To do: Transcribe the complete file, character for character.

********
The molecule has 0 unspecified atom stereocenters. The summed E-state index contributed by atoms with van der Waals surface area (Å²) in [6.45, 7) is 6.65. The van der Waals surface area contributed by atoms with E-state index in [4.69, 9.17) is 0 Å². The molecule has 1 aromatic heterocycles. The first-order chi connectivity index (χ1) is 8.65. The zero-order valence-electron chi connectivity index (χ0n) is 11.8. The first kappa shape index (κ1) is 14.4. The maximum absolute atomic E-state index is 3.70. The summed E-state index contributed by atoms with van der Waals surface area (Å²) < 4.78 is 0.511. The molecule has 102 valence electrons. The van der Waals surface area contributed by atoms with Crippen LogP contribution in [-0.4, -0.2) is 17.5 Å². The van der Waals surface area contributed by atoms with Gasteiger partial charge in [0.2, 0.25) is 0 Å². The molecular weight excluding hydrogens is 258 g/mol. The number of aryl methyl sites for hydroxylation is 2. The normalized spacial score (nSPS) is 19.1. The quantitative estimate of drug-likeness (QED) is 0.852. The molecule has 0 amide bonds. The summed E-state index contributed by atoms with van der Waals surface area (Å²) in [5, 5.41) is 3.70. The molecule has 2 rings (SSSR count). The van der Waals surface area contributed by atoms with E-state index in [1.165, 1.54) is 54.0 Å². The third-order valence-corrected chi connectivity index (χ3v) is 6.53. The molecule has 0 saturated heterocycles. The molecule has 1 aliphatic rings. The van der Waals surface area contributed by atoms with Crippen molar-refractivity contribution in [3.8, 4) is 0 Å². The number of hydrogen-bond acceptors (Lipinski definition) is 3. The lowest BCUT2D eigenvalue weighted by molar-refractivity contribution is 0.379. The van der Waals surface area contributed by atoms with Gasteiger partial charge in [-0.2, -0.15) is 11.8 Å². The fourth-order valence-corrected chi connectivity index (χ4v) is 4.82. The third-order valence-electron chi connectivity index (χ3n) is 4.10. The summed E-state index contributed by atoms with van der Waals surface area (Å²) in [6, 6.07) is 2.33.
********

The molecule has 0 unspecified atom stereocenters. The summed E-state index contributed by atoms with van der Waals surface area (Å²) in [6.45, 7) is 6.65. The van der Waals surface area contributed by atoms with E-state index in [4.69, 9.17) is 0 Å². The molecule has 1 aromatic heterocycles. The first-order chi connectivity index (χ1) is 8.65. The zero-order valence-electron chi connectivity index (χ0n) is 11.8. The first kappa shape index (κ1) is 14.4. The maximum absolute atomic E-state index is 3.70. The summed E-state index contributed by atoms with van der Waals surface area (Å²) < 4.78 is 0.511. The molecule has 102 valence electrons. The van der Waals surface area contributed by atoms with Crippen LogP contribution in [-0.4, -0.2) is 17.5 Å². The van der Waals surface area contributed by atoms with Gasteiger partial charge in [0.2, 0.25) is 0 Å². The molecular weight excluding hydrogens is 258 g/mol. The number of aryl methyl sites for hydroxylation is 2. The normalized spacial score (nSPS) is 19.1. The quantitative estimate of drug-likeness (QED) is 0.852. The molecule has 0 amide bonds. The summed E-state index contributed by atoms with van der Waals surface area (Å²) in [5, 5.41) is 3.70. The molecule has 2 rings (SSSR count). The van der Waals surface area contributed by atoms with E-state index in [1.165, 1.54) is 54.0 Å². The third-order valence-corrected chi connectivity index (χ3v) is 6.53. The molecule has 0 saturated heterocycles. The molecule has 1 aliphatic rings. The van der Waals surface area contributed by atoms with Crippen molar-refractivity contribution in [3.8, 4) is 0 Å². The number of hydrogen-bond acceptors (Lipinski definition) is 3. The lowest BCUT2D eigenvalue weighted by molar-refractivity contribution is 0.379. The van der Waals surface area contributed by atoms with Gasteiger partial charge in [-0.2, -0.15) is 11.8 Å². The fourth-order valence-corrected chi connectivity index (χ4v) is 4.82. The third-order valence-electron chi connectivity index (χ3n) is 4.10. The summed E-state index contributed by atoms with van der Waals surface area (Å²) in [6, 6.07) is 2.33.